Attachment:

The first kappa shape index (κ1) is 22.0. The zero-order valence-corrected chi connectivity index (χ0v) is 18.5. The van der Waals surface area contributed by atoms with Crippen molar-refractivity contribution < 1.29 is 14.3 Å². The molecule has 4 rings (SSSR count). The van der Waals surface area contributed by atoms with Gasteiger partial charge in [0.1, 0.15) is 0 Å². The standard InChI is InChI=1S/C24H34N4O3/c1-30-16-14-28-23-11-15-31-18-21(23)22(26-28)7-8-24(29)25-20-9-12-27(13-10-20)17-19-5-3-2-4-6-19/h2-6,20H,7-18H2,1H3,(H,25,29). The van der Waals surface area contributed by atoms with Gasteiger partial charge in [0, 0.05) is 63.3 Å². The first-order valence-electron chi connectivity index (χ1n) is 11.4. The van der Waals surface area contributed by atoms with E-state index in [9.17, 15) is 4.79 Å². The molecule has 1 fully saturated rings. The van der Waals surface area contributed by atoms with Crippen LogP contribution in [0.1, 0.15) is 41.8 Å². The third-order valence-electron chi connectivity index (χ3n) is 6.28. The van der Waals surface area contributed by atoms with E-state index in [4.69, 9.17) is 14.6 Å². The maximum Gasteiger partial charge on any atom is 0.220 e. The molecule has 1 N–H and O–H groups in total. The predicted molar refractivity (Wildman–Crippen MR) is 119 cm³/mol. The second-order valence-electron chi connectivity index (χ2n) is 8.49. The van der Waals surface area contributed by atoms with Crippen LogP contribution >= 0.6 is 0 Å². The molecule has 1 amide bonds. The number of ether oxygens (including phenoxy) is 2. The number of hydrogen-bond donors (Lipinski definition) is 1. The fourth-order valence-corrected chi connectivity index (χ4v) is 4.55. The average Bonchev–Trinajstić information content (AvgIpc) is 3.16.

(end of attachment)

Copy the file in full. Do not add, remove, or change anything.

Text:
The first kappa shape index (κ1) is 22.0. The zero-order valence-corrected chi connectivity index (χ0v) is 18.5. The van der Waals surface area contributed by atoms with Crippen molar-refractivity contribution < 1.29 is 14.3 Å². The molecule has 4 rings (SSSR count). The van der Waals surface area contributed by atoms with Gasteiger partial charge in [0.1, 0.15) is 0 Å². The standard InChI is InChI=1S/C24H34N4O3/c1-30-16-14-28-23-11-15-31-18-21(23)22(26-28)7-8-24(29)25-20-9-12-27(13-10-20)17-19-5-3-2-4-6-19/h2-6,20H,7-18H2,1H3,(H,25,29). The van der Waals surface area contributed by atoms with Gasteiger partial charge in [0, 0.05) is 63.3 Å². The first-order valence-electron chi connectivity index (χ1n) is 11.4. The van der Waals surface area contributed by atoms with E-state index in [9.17, 15) is 4.79 Å². The molecule has 1 fully saturated rings. The van der Waals surface area contributed by atoms with Crippen LogP contribution in [0.1, 0.15) is 41.8 Å². The third-order valence-electron chi connectivity index (χ3n) is 6.28. The van der Waals surface area contributed by atoms with E-state index in [4.69, 9.17) is 14.6 Å². The maximum Gasteiger partial charge on any atom is 0.220 e. The molecule has 1 N–H and O–H groups in total. The predicted molar refractivity (Wildman–Crippen MR) is 119 cm³/mol. The second-order valence-electron chi connectivity index (χ2n) is 8.49. The van der Waals surface area contributed by atoms with Crippen LogP contribution >= 0.6 is 0 Å². The molecule has 1 amide bonds. The number of ether oxygens (including phenoxy) is 2. The number of hydrogen-bond donors (Lipinski definition) is 1. The fourth-order valence-corrected chi connectivity index (χ4v) is 4.55. The average Bonchev–Trinajstić information content (AvgIpc) is 3.16.